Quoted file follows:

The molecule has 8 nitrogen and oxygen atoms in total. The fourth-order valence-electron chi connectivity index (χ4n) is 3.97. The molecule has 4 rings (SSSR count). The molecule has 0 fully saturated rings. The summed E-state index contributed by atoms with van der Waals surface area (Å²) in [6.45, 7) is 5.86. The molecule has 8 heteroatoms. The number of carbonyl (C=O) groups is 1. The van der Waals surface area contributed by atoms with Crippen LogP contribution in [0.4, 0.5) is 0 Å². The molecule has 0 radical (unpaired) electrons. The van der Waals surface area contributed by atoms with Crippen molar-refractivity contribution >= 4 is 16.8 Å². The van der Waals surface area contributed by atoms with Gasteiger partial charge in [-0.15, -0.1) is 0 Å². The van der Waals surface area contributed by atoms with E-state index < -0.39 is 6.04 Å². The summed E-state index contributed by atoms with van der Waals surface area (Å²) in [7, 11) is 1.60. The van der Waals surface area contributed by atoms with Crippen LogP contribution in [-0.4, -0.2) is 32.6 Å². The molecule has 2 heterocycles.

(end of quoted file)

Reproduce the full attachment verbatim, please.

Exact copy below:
The molecule has 8 nitrogen and oxygen atoms in total. The fourth-order valence-electron chi connectivity index (χ4n) is 3.97. The molecule has 4 rings (SSSR count). The molecule has 0 fully saturated rings. The summed E-state index contributed by atoms with van der Waals surface area (Å²) in [6.45, 7) is 5.86. The molecule has 8 heteroatoms. The number of carbonyl (C=O) groups is 1. The van der Waals surface area contributed by atoms with Crippen LogP contribution in [0.4, 0.5) is 0 Å². The molecule has 0 radical (unpaired) electrons. The van der Waals surface area contributed by atoms with Crippen molar-refractivity contribution >= 4 is 16.8 Å². The van der Waals surface area contributed by atoms with Gasteiger partial charge in [-0.15, -0.1) is 0 Å². The van der Waals surface area contributed by atoms with E-state index < -0.39 is 6.04 Å². The summed E-state index contributed by atoms with van der Waals surface area (Å²) in [7, 11) is 1.60. The van der Waals surface area contributed by atoms with Crippen LogP contribution in [-0.4, -0.2) is 32.6 Å². The molecule has 2 heterocycles.